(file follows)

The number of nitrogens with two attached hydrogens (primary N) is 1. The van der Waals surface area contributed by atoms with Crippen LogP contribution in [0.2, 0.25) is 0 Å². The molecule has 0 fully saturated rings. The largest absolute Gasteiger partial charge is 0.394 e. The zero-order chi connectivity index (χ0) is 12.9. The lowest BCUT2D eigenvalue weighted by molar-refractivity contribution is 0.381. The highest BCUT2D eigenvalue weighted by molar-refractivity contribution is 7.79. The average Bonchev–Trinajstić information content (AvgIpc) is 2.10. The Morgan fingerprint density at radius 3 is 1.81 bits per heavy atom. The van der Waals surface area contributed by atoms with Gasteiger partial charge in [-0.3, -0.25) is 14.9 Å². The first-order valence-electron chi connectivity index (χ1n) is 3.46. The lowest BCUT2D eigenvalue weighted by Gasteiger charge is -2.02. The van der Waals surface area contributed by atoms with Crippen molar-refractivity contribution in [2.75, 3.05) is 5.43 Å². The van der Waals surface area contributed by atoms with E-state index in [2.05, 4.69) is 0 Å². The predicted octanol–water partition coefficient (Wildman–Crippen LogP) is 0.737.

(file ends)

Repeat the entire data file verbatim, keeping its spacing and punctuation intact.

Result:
The number of nitrogens with two attached hydrogens (primary N) is 1. The van der Waals surface area contributed by atoms with Crippen LogP contribution in [0.2, 0.25) is 0 Å². The molecule has 0 fully saturated rings. The largest absolute Gasteiger partial charge is 0.394 e. The zero-order chi connectivity index (χ0) is 12.9. The lowest BCUT2D eigenvalue weighted by molar-refractivity contribution is 0.381. The highest BCUT2D eigenvalue weighted by molar-refractivity contribution is 7.79. The average Bonchev–Trinajstić information content (AvgIpc) is 2.10. The Morgan fingerprint density at radius 3 is 1.81 bits per heavy atom. The van der Waals surface area contributed by atoms with Gasteiger partial charge in [-0.3, -0.25) is 14.9 Å². The first-order valence-electron chi connectivity index (χ1n) is 3.46. The lowest BCUT2D eigenvalue weighted by Gasteiger charge is -2.02. The van der Waals surface area contributed by atoms with Crippen molar-refractivity contribution in [2.75, 3.05) is 5.43 Å². The van der Waals surface area contributed by atoms with E-state index in [2.05, 4.69) is 0 Å². The predicted octanol–water partition coefficient (Wildman–Crippen LogP) is 0.737.